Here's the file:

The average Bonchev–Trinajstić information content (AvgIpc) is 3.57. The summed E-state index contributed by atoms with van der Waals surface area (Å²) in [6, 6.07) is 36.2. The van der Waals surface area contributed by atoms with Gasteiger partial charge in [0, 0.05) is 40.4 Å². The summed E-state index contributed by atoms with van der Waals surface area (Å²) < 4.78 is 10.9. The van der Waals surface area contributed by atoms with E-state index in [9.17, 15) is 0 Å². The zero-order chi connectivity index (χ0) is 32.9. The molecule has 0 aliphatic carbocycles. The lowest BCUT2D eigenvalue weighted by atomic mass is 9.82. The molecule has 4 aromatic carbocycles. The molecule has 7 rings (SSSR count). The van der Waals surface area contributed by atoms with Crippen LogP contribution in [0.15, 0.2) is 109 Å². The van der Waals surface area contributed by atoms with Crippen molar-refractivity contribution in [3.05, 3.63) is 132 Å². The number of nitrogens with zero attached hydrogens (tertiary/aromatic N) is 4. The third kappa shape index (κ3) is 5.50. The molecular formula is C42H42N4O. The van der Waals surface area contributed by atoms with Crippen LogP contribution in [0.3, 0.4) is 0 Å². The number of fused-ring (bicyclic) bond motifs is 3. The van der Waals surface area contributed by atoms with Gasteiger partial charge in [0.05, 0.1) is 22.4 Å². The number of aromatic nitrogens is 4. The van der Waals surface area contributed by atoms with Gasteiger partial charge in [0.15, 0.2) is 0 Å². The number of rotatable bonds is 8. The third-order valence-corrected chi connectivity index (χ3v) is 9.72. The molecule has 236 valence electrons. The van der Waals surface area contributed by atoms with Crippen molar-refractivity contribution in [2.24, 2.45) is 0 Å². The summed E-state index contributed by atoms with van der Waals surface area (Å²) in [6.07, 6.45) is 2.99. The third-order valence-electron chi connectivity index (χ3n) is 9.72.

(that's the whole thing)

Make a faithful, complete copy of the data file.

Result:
The average Bonchev–Trinajstić information content (AvgIpc) is 3.57. The summed E-state index contributed by atoms with van der Waals surface area (Å²) in [6, 6.07) is 36.2. The van der Waals surface area contributed by atoms with Gasteiger partial charge in [0, 0.05) is 40.4 Å². The summed E-state index contributed by atoms with van der Waals surface area (Å²) < 4.78 is 10.9. The van der Waals surface area contributed by atoms with E-state index in [9.17, 15) is 0 Å². The zero-order chi connectivity index (χ0) is 32.9. The molecule has 0 aliphatic carbocycles. The lowest BCUT2D eigenvalue weighted by atomic mass is 9.82. The molecule has 4 aromatic carbocycles. The molecule has 7 rings (SSSR count). The van der Waals surface area contributed by atoms with Crippen LogP contribution in [0.15, 0.2) is 109 Å². The van der Waals surface area contributed by atoms with Crippen molar-refractivity contribution in [3.05, 3.63) is 132 Å². The number of nitrogens with zero attached hydrogens (tertiary/aromatic N) is 4. The third kappa shape index (κ3) is 5.50. The molecular formula is C42H42N4O. The van der Waals surface area contributed by atoms with Crippen LogP contribution in [0.3, 0.4) is 0 Å². The number of fused-ring (bicyclic) bond motifs is 3. The van der Waals surface area contributed by atoms with Gasteiger partial charge in [0.05, 0.1) is 22.4 Å². The number of aromatic nitrogens is 4. The van der Waals surface area contributed by atoms with Gasteiger partial charge in [0.15, 0.2) is 0 Å². The number of rotatable bonds is 8. The third-order valence-corrected chi connectivity index (χ3v) is 9.72. The molecule has 236 valence electrons. The van der Waals surface area contributed by atoms with Crippen molar-refractivity contribution in [2.24, 2.45) is 0 Å². The summed E-state index contributed by atoms with van der Waals surface area (Å²) in [6.07, 6.45) is 2.99. The third-order valence-electron chi connectivity index (χ3n) is 9.72.